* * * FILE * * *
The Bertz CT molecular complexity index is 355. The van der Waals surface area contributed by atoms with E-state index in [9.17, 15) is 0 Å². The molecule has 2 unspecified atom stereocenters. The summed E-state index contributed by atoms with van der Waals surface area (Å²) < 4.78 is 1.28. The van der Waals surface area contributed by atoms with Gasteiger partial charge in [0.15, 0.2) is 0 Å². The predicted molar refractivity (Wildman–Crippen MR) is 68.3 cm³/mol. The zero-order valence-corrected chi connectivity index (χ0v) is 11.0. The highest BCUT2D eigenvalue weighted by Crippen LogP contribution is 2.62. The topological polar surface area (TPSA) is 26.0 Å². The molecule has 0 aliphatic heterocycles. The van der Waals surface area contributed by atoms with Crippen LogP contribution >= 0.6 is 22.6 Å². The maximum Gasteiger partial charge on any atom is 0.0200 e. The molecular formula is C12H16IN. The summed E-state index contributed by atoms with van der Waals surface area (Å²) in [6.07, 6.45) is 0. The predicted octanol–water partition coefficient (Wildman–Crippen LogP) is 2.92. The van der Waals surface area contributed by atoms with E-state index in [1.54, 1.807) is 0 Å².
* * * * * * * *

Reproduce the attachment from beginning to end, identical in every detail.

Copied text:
The Bertz CT molecular complexity index is 355. The van der Waals surface area contributed by atoms with E-state index in [9.17, 15) is 0 Å². The molecule has 2 unspecified atom stereocenters. The summed E-state index contributed by atoms with van der Waals surface area (Å²) < 4.78 is 1.28. The van der Waals surface area contributed by atoms with Gasteiger partial charge in [0.15, 0.2) is 0 Å². The predicted molar refractivity (Wildman–Crippen MR) is 68.3 cm³/mol. The zero-order valence-corrected chi connectivity index (χ0v) is 11.0. The highest BCUT2D eigenvalue weighted by Crippen LogP contribution is 2.62. The topological polar surface area (TPSA) is 26.0 Å². The molecule has 0 aliphatic heterocycles. The van der Waals surface area contributed by atoms with Crippen LogP contribution >= 0.6 is 22.6 Å². The maximum Gasteiger partial charge on any atom is 0.0200 e. The molecular formula is C12H16IN. The summed E-state index contributed by atoms with van der Waals surface area (Å²) in [6.07, 6.45) is 0. The predicted octanol–water partition coefficient (Wildman–Crippen LogP) is 2.92. The van der Waals surface area contributed by atoms with E-state index in [1.54, 1.807) is 0 Å².